In accordance with Louisiana Revised Statutes Title 14, Section 95, Louisiana law mandates that individuals must possess a permit to legally carry a weapon within the state. Failure to adhere to this requirement constitutes a violation of the law. Analogous to operating a vehicle without a valid license, carrying a weapon sans permit is unlawful. Therefore, to ensure compliance with state regulations, individuals must obtain the appropriate permit before carrying a weapon.
While certain states allow for “Constitutional Carry,” e.g. carrying a firearm without a permit, Louisiana law requires a valid concealed handgun permit in order to hide a firearm or other dangerous weapon on your person. Failure to do so can result in fines and jail time. This concealed carry permit is available to Louisiana residents 21 years or older, and is not valid for non-residents or non-citizens of the United States. Even with the correct permit, it remains illegal to carry a firearm on a school campus or bus during school hours, or to carry a weapon or any tool with the intention of committing a crime.
There are various terms used to describe this crime. For instance, “unlawful possession of firearms,” “illegal weapon possession,” “unauthorized weapon possession,” “prohibited weapon possession,” “concealed weapon violation,” “unlicensed firearm possession,” “possession of illegal arms,” “illegal weapon transport,” and “unauthorized firearm possession.” In the state of Louisiana, the legal term for such actions is “Carrying Illegal Weapons.”
While the circumstances of every offense are unique, resulting in varying consequences depending on the case, there are a few general guidelines that Louisiana law lays out for those found carrying a weapon without a permit.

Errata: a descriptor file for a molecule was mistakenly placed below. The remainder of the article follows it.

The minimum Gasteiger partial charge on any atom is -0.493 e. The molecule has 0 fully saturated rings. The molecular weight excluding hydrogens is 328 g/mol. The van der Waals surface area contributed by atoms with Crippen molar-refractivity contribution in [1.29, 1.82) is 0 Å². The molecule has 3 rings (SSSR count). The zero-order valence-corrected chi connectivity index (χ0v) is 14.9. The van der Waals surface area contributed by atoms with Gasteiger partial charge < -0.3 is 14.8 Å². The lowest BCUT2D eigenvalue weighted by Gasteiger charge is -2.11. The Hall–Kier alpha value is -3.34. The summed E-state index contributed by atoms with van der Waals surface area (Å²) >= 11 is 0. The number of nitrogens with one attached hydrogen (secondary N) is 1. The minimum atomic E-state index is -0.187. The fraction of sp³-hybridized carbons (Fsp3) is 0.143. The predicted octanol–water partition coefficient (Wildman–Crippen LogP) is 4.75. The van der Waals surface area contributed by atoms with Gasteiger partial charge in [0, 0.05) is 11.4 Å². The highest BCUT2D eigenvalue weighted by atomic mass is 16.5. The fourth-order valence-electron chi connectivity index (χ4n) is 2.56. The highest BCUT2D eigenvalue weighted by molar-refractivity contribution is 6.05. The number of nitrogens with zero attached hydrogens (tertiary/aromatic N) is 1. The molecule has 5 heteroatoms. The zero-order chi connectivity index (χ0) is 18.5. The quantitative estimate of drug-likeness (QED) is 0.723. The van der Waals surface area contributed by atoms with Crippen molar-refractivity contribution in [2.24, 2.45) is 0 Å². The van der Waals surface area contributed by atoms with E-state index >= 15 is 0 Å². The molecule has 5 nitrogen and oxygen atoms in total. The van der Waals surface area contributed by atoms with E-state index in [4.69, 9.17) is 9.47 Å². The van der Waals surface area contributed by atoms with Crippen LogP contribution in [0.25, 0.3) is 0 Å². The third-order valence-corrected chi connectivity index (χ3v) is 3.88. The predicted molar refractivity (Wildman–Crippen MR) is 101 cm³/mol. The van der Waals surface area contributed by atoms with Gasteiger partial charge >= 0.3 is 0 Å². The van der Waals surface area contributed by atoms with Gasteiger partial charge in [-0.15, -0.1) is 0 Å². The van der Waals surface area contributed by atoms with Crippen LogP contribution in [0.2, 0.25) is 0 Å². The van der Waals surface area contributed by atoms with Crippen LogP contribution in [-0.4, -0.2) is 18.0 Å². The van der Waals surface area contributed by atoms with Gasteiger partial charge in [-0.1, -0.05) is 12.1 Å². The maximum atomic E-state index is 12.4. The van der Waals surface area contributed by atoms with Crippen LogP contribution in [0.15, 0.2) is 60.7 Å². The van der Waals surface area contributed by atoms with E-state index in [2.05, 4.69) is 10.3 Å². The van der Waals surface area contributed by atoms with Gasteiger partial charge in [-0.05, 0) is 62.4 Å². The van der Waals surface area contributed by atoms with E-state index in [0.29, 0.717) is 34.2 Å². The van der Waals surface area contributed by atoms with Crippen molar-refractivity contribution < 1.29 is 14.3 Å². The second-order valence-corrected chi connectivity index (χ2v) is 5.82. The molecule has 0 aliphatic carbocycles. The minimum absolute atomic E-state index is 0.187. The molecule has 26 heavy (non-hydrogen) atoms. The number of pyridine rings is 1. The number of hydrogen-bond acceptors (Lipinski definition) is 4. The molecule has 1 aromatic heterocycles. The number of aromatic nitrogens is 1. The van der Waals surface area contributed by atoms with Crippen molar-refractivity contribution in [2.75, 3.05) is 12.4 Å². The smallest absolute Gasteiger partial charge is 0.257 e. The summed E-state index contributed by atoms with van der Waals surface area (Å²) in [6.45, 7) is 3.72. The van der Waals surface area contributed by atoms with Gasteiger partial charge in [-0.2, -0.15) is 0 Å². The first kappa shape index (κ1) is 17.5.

Again, these are general guidelines. Various factors including prior convictions may affect a court’s decision, and certain exemptions exist for law enforcement, active-duty military or other individuals protected under Louisiana law. In addition to fines and jail time, there are numerous indirect consequences that can result from a conviction for illegal carrying of weapons. These include:
Legal Complications: The permanent mark a conviction will leave on your criminal record can make it more difficult to secure employment or housing, attain certain professional licenses in fields ranging from healthcare to education, pursue higher education, or maintain custody of children. Non-U.S. citizens could potentially be deported following a conviction, or otherwise have their status revoked.
Additional Penalties: The court can assess additional penalties beyond fines and jail time including financial restitution for victims, additional probation periods, mandatory anger management counseling, or community service. The court of public opinion can bestow penalties of its own, damaging the social standing and relationships of those convicted.
There are several ways to defend against a charge of illegal carrying of weapons, but the first order of business should be to speak with an experienced attorney. They will be able to walk you through your options, from showing a lack of intent, demonstrating justification for self-defense, or negotiating a potential plea bargain. It may even be possible to challenge law enforcement’s assessment of the violation through entrapment, lack of evidence, unlawful search or other violation of constitutional rights.
In some cases, a valid concealed carry permit from a different state could serve as a permit in Louisiana. This depends on the state in which the permit was issued, as Louisiana has what are known as “reciprocity agreements” with several other states. Your attorney will be able to tell you which states have such agreements with Louisiana.